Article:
The US Women’s National Soccer Team is a force to be reckoned with, both on and off the soccer field. As explained by the New York Times, the Women’s Team is a “quadrennial phenomenon;” they are the reigning World Cup champions, they won gold for the fourth time in five Olympics at the 2012 Summer Olympic Games, and they are highly expected to emerge victorious again at this year’s Summer Olympic Games in Rio. On the other hand, the Men’s National Team has historically delivered forgettable and lackluster performances at virtually every major international tournament. While the disparity in performance on the field greatly favors the Women’s Team, when it comes to the almighty dollar, the scale dramatically tips the other way. According to CCN, depending on the type of match, the women earn between 28% and 62% less than the men. For example, men are paid upwards of $17,625 for an exhibition match if they win and are guaranteed at least $5,000 if they lose. However, the maximum the women are ever paid, even if they win, is $4,950. To add fuel to the fire, while the men have a guaranteed minimum $5,000 paycheck for each and every exhibition game, the women are only paid for the first 20 exhibition games each year and nothing beyond that. Moreover, despite losing in round 16 of the 2014 World Cup, the Men’s Team still took home a hefty $9 million paycheck. And yet, as a reward(?) for winning gold at the 2015 Women’s World Cup, the women took home a meager $2 million. Frankly, the staggeringly wide pay game is unjustifiable, unreasonable, and insulting.
After arguing their case internally with the US Soccer Federation for years, in late March 2016 the members of the Women’s Team took their fight for the right to fair and equal pay public. Represented by attorney Jeffrey Kessler of the law firm Winston and Strawn, LLP, the same attorney who successfully defended Tom Brady in Deflategate, the five team captains filed a complaint on behalf of the entire team with the Equal Employment Opportunity Commission (EEOC), the federal agency that enforces equal pay law. Kessler perfectly summarized the gravamen of the issue: “The women’s team does the identical work as the men’s team, except they have outperformed in every way…You can argue that based on their success, they’re entitled to even higher pay, but the law only requires at least equal pay. That just makes the case for equal pay all the more compelling.”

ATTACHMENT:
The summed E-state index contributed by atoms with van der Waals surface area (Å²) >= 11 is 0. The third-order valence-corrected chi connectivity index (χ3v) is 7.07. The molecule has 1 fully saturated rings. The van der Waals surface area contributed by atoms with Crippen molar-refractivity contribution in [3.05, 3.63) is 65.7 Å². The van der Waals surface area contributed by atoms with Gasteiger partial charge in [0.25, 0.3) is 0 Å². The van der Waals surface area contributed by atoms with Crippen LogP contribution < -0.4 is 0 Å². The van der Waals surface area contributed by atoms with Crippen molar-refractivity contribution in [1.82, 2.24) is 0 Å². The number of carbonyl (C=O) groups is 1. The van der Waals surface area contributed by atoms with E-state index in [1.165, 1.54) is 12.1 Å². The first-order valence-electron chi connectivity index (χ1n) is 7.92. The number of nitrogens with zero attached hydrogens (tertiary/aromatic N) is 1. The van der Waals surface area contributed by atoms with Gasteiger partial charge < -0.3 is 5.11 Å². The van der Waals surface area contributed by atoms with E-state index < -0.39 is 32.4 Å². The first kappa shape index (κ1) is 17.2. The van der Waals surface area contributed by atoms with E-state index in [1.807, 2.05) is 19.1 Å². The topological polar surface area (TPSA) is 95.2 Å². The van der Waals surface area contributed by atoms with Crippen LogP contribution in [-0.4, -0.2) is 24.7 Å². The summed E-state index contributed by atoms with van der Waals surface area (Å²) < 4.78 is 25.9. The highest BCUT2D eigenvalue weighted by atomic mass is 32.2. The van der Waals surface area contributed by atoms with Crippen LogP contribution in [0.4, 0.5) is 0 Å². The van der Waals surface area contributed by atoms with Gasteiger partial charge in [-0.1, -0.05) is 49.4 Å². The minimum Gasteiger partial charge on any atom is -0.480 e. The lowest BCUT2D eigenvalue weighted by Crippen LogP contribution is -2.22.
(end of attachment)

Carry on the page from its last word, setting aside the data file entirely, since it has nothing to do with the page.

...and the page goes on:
While the current labor agreement that governs the national team members expires at the end of the year, the EEOC will initiate an investigation and if it cannot come to an agreement with the National Soccer Federation, an enforcement action may be filed.
Loren Shokes is an Entertainment and Sports Highlight Contributor for the Harvard Journal of Sports and Entertainment Law and a current second year student at Harvard Law School (Class of 2017).